Racing Victoria Unveils Changes To Spring Carnival Exams

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The globetrotting State Of Rest won the G1 Cox Plate during the Melbourne Spring Carnival, after a successful venture to Saratoga | Sarah Andrew

International horses flying to Australia for the Melbourne Spring Carnival will no longer be required to take part in a scintigraphy exam prior to flying to Australia, Racing Victoria announced on Wednesday. The stringent scans were started last year in an attempt to reduce the rate of injuries and fatalities. These tests were required to be paid for by the horses' owners, and led to fewer internationals participating at the iconic carnival.

Racing Victoria's statement read as follows: “Upon recommendation of the international working group, the RV Board has endorsed the use of scintigraphy scans in a targeted manner from 2022 onwards for international horses entering Victoria via the Werribee International Horse Centre, as opposed to a blanket order.

“The RV veterinary team will focus the use of scintigraphy scans on international horses where their mandatory CT or MRI scans; veterinary history; racing history; and/or pre-travel inspections indicate that the horse may be at a heightened risk of sustaining a serious injury.

“The change aligns European horses with Japanese horses, where a discretionary protocol was in place in 2021 due to the absence of such technology in Japan.

“The adoption of a targeted approach considers both the benefits and challenges on utilising scintigraphy scans on racehorses in active training, along with analysis of scintigraphy results from the 2021 Spring Racing Carnival and of ongoing research into the prevalent causes of serious injuries in racehorses.”

Racing Victoria's Chief Executive Giles Thompson added, “When we introduced the new veterinary protocols last year we committed to a thorough process after the Spring Carnival to review their implementation, consider any learnings and participant feedback and to understand any advancements in technology research that may be of further benefit.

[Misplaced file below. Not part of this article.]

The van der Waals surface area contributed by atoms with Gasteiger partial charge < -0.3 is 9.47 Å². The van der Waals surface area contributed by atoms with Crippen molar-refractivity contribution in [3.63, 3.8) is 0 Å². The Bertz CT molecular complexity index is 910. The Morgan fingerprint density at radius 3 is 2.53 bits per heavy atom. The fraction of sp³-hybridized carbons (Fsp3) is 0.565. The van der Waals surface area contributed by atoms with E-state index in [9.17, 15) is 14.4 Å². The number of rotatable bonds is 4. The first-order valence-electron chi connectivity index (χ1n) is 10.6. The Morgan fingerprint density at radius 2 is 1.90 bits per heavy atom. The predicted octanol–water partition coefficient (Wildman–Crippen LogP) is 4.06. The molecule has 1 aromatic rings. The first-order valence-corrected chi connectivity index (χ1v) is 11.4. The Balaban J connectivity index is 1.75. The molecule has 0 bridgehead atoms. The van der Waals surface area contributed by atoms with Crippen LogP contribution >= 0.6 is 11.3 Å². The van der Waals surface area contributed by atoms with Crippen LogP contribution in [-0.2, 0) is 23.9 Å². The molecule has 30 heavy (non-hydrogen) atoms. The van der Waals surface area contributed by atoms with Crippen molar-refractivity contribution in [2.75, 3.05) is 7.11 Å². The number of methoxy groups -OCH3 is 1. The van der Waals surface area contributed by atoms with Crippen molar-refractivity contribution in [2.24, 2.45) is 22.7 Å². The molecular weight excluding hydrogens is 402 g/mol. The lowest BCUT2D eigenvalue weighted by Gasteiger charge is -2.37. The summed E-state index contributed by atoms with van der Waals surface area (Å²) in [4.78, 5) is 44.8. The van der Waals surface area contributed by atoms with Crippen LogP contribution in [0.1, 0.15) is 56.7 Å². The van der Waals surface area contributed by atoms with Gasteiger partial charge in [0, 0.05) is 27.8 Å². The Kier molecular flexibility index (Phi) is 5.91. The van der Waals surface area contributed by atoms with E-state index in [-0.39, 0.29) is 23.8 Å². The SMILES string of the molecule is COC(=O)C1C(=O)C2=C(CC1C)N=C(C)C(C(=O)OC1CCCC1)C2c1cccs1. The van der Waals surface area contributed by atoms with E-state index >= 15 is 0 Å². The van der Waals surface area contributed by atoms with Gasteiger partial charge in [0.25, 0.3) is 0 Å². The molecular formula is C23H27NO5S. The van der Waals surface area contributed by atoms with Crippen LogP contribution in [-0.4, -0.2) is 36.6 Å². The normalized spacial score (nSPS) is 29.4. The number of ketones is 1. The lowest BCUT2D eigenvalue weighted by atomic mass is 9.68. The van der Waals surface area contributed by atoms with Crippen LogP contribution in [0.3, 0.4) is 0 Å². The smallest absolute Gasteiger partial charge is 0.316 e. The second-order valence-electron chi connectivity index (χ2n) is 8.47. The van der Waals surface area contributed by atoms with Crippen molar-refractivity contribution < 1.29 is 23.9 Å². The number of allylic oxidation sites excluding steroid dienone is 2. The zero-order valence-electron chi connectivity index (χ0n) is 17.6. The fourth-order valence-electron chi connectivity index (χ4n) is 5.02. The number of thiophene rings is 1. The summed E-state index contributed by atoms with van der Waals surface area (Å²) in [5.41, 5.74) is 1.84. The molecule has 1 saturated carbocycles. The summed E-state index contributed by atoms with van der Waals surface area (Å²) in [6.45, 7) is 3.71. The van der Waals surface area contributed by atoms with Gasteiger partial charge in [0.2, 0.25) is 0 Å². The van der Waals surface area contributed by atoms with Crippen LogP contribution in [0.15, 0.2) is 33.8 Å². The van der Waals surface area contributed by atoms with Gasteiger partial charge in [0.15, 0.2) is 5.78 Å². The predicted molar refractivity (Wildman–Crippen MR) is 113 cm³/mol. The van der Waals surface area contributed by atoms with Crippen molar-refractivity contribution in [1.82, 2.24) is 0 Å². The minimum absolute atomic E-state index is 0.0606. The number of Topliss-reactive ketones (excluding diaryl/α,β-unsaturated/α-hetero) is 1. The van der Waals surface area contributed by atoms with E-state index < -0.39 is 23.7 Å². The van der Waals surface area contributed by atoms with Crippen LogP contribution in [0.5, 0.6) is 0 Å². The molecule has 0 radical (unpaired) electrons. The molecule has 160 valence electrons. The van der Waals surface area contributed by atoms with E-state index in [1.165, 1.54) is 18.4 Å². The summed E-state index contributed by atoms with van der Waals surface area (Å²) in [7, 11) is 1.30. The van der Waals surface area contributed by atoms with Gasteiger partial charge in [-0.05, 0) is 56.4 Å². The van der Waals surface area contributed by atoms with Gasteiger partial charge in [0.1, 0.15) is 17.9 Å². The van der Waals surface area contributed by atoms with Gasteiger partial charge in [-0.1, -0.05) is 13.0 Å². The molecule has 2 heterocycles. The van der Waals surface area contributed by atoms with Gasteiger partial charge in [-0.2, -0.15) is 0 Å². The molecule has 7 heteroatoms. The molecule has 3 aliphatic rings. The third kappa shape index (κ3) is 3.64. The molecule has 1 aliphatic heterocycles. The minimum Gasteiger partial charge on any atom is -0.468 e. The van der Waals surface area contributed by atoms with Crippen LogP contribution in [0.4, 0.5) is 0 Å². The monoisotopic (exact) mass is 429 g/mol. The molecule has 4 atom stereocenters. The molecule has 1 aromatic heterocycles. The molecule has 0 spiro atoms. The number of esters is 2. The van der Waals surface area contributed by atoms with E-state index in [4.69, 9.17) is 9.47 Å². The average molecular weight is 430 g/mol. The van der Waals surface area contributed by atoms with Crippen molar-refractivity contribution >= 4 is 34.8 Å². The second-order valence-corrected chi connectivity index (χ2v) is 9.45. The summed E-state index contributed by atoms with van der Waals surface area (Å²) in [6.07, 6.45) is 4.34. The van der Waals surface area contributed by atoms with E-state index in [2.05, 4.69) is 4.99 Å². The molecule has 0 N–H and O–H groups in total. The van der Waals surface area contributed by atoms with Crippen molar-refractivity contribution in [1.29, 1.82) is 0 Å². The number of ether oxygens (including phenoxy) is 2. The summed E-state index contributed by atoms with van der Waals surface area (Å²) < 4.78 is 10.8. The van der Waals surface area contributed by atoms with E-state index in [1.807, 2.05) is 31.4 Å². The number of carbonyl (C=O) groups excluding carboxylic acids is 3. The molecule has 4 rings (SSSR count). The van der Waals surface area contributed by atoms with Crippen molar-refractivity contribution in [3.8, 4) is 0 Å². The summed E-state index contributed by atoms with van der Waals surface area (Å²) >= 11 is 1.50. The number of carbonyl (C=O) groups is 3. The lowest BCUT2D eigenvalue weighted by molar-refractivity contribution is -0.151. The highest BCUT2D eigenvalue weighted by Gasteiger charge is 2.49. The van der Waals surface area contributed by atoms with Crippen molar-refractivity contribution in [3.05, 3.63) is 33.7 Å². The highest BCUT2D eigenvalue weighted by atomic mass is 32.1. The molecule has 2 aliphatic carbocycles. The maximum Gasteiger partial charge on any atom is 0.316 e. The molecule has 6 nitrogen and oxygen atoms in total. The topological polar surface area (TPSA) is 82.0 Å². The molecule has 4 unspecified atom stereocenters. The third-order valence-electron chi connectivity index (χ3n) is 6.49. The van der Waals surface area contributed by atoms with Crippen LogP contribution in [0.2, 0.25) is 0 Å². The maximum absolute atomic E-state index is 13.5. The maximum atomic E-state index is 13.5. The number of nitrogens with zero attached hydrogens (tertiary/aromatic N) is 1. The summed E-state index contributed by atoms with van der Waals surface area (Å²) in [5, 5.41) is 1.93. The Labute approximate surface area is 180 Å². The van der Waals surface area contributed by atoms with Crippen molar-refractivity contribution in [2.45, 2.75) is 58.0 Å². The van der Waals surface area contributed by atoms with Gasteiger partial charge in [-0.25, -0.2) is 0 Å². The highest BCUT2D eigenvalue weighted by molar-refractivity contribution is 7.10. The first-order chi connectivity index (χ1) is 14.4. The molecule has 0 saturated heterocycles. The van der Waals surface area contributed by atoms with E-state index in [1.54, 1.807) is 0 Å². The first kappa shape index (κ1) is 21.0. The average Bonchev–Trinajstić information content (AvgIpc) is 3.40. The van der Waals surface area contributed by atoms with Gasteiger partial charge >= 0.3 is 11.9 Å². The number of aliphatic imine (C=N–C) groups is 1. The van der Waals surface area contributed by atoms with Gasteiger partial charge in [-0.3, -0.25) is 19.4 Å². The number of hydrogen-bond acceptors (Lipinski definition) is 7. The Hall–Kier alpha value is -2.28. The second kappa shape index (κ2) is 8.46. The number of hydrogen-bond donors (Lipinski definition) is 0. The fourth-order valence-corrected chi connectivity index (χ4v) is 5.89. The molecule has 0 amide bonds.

“Our international working group recommended that to remain at the forefront of safety in world racing, Victoria should continue the mandatory CT or MRI scanning of all international horses travelling to Australia and CT scanning of all horses, both local and international, prior to the Melbourne Cup.

“They also recommended enhancements to our protocols through an increase in the number of pre-travel veterinary inspections for an international horse and the introduction of new gait analysis technology, along with enhanced veterinary oversight of horses travelling to Australia via alternative quarantine centres.

“Upon review of the use of scintigraphy scans, it was determined that they now be used in a discretionary manner by our veterinary team in circumstances where the mandatory CT scans; veterinary history; racing history; and/or pre-travel inspections of any international horse indicate that it may be at a heightened risk of a serious injury.

“In doing so, our vets will remain vigilant and not hesitate to use a scintigraphy scan where needed to protect the safety of horses and riders.”

He added, “In making this announcement, I would reiterate that we remain focused on attracting the best horses, trainers and jockeys to compete in Victoria, as we do on ensuring that those visiting compete safely and return home in good health.

“International participation has been a feature of our Spring Racing Carnival for close to 30 years, and the win of State Of Rest (Ire) (Starspangledbanner {Aus}) in last year's G1 Cox Plate demonstrated both the competitiveness of international horses in our elite races and their ability to travel here, satisfy our veterinary protocols and perform at an elite level.”

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